This may all sound like it presents more repedetiveness, but with much more effective, different moves and more chances to use them, you can actually get into a lot more tactics than before. At least, that was my experience. Archers can be particularly stradegic with moves like 'Hall of Arrows,' that, as the name reccomends, rains down an entire hall of arrows on a large group of enemies. Combine this with any of a Warrior's knock-down shockwaves or a Mage's area of effect attacks, you can have deadly combos.

Enough about all that, what about the actual demo? You'll play as the main protagonist, Hawke, on an introductory mission as they escape their home town, and a bit of an extra mission to introduce two of your first companions, Isabela and Varric. You'll chomp through waves of enemies, and if this demo is any representation of the actual game, I feel as though they have the pacing and amount of enemies down. Like I said, it was a chore at times to fight in DA:O, especially with the large dungeons and sprawling amounts of enemies. With the more immersive combat and the perfect balance of targets, there is a lot less repedetiveness. Though fighting the same Hurlock monster over and over does get boring, I'd appreciate some variety in the enemy designs.

During the demo you aren't able to customize Hawke's appearance or even their inventory, which is little racking for me, the guy who's in it for the story and role-playing. It'd be fun to mess with the character creation system as a part of the demo, especially when in pretty much any recent bioware game where you can alter your face, you'll look different in-game than you will in the C. Creation menus. Not only that but you recieve quite a lot of equipment you'd think you should be able to equip and mess around with, especially when you only have one chance to switch weapon styles in the demo, save for Mages who are still stuck with staffs and whatnot.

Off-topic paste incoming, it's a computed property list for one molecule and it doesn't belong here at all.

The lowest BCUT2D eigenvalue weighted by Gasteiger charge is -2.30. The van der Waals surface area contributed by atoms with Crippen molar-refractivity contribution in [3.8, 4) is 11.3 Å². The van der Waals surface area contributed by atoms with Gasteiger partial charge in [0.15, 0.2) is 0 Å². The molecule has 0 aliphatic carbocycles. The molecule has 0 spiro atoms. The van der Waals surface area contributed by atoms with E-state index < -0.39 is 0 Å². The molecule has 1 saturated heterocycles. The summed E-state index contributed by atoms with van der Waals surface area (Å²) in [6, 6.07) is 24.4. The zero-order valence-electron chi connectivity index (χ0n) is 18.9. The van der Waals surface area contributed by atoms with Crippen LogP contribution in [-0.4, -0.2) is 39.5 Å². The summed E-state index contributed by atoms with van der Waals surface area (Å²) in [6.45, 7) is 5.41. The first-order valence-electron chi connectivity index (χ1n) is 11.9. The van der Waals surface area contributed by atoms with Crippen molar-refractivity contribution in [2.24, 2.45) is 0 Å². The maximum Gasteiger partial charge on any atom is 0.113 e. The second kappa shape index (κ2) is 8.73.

You'll also be introduced to some of your squadmates for the duration of the fullgame, such as your sister Bethany and your brother Carver, who are interchangable in the story depending on Hawke's class. Personally I find Beth adorable and Carver kind of a lughead, so I have yet to play the Mage route where Beth gets her brain knocked out by an ogre in place of Carver. There is Varric, an archer Dwarf, and Isabela, a rouge swashbuckler, as well, but you don't actually see very much of them in the second part of the demo, save for Varric's intro in the cutscenes. They seem like fun enough characters, though what bugs me about Varric is that it seems like his VA is trying very hard to have a cool, sexy voice. I suppose it is kind of cool and sexy, but not as award winningly drenched in cool, like what he seems to be going for.



Here's something that bugs me though; We were promised a much more vast array of emotional options in the dialouge choices, such as 'sarcastic' or 'flirty,' but, at least in the areas covered in the demo, all you really have is the stereotypical 'paragon' good guy options, the 'renegade' bad guy options, and the default 'sarcastic' options, which isn't as vast as I was hoping and also kind of adds to my fear that this game will be what Mass Effect 2 was to Mass Effect 1. Meaning, trying too hard to be edgy, cool, and blowing up the title into a big name franchise. We all remember what Bioware once said regarding ME2, that they were trying to make it like a PG-13 movie, with action and adventure and complete lack of homosexuality, and what not. DA2 nails the latter at the least, with any gender of Hawke being able to flirt up with Isabela in the demo, but I'm no less worried that Dragon Age will turn from a very innovate, retro and fun, if a bit generic, adventure into Medieval fantasy, and into a SUPER DARK and EDGY, SEXY ACTION romp.

In conclusion, being bad at introductions makes you bad at conclusions as well. I really enjoyed the DA2 demo, I loved playing it through multiple times and picking it apart. But at the same time I wasn't so happy we couldn't chum around and pre-create our characters before the actual game comes out, like a 'practice' round at building a pretty face, and I was a bit disapointed with some of the things that were promised. As rebels always say, don't believe the hype.... But hey, Dragon Age 2 has damn good hype.

That's all for now internet. I'm Drew, and I have a blog.